Dealing with Anger in Traditional Chinese Medicine
Most of us have anger within, which can suddenly appear usually due to an outer catalyst which triggers it.
Recently, I was talking to a friend who was demanding that I do something about a certain situation within a charity that I am involved in. It was a matter of life and death for him, and as I would have to consult the Committee of the charity first, I told him that I liked his idea very much, but I couldn’t make a decision there and then.
He suddenly became enraged, screaming so loudly, that some people left the room, as his nose was 3 inches from mine, and some were obviously nervous that a brawl might ensue. Very surprisingly, I wasn’t afraid at all. Finally, he backed off as I stood my ground, and returned a minute later and apologised profusely, as he repeated later that evening via a ‘phone call.
Anger and jealousy are similar in the sense that they develop within when something we want is thwarted.
When we put up with situations we would rather avoid, our uncontrolled minds react by instantly feeling unhappy.
In Traditional Chinese Medicine, the ‘seat of the emotions’ resides in the Liver, which is often described as the ‘Immature Child’, when something in it begins to malfunction.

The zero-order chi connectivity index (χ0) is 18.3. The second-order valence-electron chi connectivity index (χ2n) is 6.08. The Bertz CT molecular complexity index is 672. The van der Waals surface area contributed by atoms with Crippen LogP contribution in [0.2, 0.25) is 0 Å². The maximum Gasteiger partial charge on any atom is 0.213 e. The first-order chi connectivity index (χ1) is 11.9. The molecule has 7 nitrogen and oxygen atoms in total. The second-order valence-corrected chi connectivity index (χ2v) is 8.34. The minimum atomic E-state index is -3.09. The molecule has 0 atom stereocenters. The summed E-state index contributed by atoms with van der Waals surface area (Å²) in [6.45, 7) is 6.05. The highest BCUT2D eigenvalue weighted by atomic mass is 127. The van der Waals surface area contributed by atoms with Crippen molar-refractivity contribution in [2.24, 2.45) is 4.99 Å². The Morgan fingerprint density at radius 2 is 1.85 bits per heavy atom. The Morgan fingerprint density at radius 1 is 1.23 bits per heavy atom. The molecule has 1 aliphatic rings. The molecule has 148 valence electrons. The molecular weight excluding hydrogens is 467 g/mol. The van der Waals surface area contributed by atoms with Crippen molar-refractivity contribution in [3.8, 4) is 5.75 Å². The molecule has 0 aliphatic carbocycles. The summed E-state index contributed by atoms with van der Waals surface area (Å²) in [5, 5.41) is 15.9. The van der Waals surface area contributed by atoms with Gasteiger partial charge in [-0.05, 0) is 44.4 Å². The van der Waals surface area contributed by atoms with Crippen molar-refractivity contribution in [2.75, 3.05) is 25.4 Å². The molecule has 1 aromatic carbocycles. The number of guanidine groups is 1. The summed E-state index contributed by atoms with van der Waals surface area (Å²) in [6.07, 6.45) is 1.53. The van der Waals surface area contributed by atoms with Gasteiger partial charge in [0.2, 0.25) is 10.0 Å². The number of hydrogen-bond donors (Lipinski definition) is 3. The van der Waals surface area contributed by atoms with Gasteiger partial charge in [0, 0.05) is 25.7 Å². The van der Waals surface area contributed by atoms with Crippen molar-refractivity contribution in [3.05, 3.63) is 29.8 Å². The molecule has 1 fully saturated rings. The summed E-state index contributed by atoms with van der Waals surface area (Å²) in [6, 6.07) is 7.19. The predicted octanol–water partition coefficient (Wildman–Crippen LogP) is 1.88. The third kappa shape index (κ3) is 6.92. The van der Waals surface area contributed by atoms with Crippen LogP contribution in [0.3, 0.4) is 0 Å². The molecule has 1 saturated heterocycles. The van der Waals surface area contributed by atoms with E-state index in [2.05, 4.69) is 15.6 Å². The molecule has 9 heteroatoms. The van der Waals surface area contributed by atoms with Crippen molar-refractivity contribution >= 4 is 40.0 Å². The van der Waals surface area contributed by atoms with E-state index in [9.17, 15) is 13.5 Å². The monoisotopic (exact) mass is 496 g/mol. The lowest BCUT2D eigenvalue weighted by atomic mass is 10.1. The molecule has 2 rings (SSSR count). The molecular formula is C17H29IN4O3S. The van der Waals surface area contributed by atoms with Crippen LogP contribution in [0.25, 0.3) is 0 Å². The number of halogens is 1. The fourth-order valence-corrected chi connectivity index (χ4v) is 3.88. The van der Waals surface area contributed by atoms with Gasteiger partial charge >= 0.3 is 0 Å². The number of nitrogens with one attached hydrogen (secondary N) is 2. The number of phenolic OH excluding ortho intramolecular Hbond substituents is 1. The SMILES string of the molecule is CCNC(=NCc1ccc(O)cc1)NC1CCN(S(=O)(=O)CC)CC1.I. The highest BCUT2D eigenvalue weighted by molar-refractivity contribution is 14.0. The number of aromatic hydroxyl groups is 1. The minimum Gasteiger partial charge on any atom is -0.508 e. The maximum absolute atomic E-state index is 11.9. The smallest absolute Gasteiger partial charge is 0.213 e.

Its forceful energy tries to invade other organs as it attempts to keep itself flowing, thus causing a myriad of other health problems. The 2 organs it tends to invade giving a different set of symptoms for each, are the Stomach and the Lungs.
Basically, when a dis-ease begins to manifest in the body, stagnation, i.e. a break in the flow of energy occurs.
Anger causes great stagnation, as it causes heat from the Liver to rise into the head, as an angry person usually has a reddened face, and redness anywhere always means heat, and the question is, ‘where does the heat come from’. With anger it always comes from the Liver.
The progression of developing anger is as follows: Irritability – Anger – Rage.
Persons whose Liver has stagnated will sigh often, as in so doing they are unconsciously attempting to free up the stagnation.
Traditional Chinese Medicine deals with this situation by regulating the Liver to calm it down using certain Acupuncture points, and herbal formulae that specifically and very effectively help the Liver to free up its energy, and flow like a river again, to great relief.
However, the antidote to anger on the Mental level is to develop Patience, and then this intention will filter into the Subtle Energetic level, and eventually will manifest in the Physical level as a peaceful person, no longer controlled by anger.
Drowned in Dreams
As vulnerable as can be
You and I.
Living in the great expectation
Of love and happiness,
Not consciously realising
The emptiness of all pursuits
Of all imaginings.
True happiness triumphantly awaits
Until all is let go of.
Then you and I become us,
Humanity is realised as One,
The One and only Infinite One –
Radiating forth as it always has done
Since beginningless time.
Meanwhile, back at the ranch
In time and space,
The vulnerable You and I
Are drowned in dreams.